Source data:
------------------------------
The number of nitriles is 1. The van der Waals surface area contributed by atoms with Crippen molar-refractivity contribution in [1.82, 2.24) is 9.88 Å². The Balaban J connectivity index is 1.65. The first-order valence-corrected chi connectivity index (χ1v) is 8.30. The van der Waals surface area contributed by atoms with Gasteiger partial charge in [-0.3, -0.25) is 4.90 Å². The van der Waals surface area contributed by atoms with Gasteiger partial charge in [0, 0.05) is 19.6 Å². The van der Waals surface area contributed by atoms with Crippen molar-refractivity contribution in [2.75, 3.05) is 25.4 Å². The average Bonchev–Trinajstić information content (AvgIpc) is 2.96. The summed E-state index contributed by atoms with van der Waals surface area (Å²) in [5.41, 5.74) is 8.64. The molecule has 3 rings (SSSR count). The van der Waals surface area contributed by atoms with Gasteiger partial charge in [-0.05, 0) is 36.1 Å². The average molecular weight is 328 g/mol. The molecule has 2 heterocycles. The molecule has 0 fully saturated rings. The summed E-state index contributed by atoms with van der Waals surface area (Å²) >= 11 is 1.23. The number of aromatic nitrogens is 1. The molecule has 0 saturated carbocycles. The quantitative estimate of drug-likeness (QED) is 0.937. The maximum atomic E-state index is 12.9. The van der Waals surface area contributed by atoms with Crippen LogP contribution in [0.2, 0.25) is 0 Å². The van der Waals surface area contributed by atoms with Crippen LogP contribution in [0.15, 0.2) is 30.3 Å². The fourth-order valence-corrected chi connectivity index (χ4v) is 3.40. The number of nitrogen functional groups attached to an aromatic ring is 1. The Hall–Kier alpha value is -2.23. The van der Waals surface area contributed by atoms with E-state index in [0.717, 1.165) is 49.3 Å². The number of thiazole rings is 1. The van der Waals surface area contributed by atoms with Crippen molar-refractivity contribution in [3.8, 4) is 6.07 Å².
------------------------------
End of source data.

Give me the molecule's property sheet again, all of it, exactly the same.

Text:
The number of nitriles is 1. The van der Waals surface area contributed by atoms with Crippen molar-refractivity contribution in [1.82, 2.24) is 9.88 Å². The Balaban J connectivity index is 1.65. The first-order valence-corrected chi connectivity index (χ1v) is 8.30. The van der Waals surface area contributed by atoms with Gasteiger partial charge in [-0.3, -0.25) is 4.90 Å². The van der Waals surface area contributed by atoms with Gasteiger partial charge in [0, 0.05) is 19.6 Å². The van der Waals surface area contributed by atoms with Crippen molar-refractivity contribution in [2.75, 3.05) is 25.4 Å². The average Bonchev–Trinajstić information content (AvgIpc) is 2.96. The summed E-state index contributed by atoms with van der Waals surface area (Å²) in [5.41, 5.74) is 8.64. The molecule has 3 rings (SSSR count). The van der Waals surface area contributed by atoms with Gasteiger partial charge in [-0.05, 0) is 36.1 Å². The average molecular weight is 328 g/mol. The molecule has 2 heterocycles. The molecule has 0 fully saturated rings. The summed E-state index contributed by atoms with van der Waals surface area (Å²) >= 11 is 1.23. The number of aromatic nitrogens is 1. The molecule has 0 saturated carbocycles. The quantitative estimate of drug-likeness (QED) is 0.937. The maximum atomic E-state index is 12.9. The van der Waals surface area contributed by atoms with Crippen LogP contribution in [0.2, 0.25) is 0 Å². The van der Waals surface area contributed by atoms with Crippen LogP contribution in [0.15, 0.2) is 30.3 Å². The fourth-order valence-corrected chi connectivity index (χ4v) is 3.40. The number of nitrogen functional groups attached to an aromatic ring is 1. The Hall–Kier alpha value is -2.23. The van der Waals surface area contributed by atoms with E-state index in [0.717, 1.165) is 49.3 Å². The number of thiazole rings is 1. The van der Waals surface area contributed by atoms with Crippen molar-refractivity contribution in [3.8, 4) is 6.07 Å².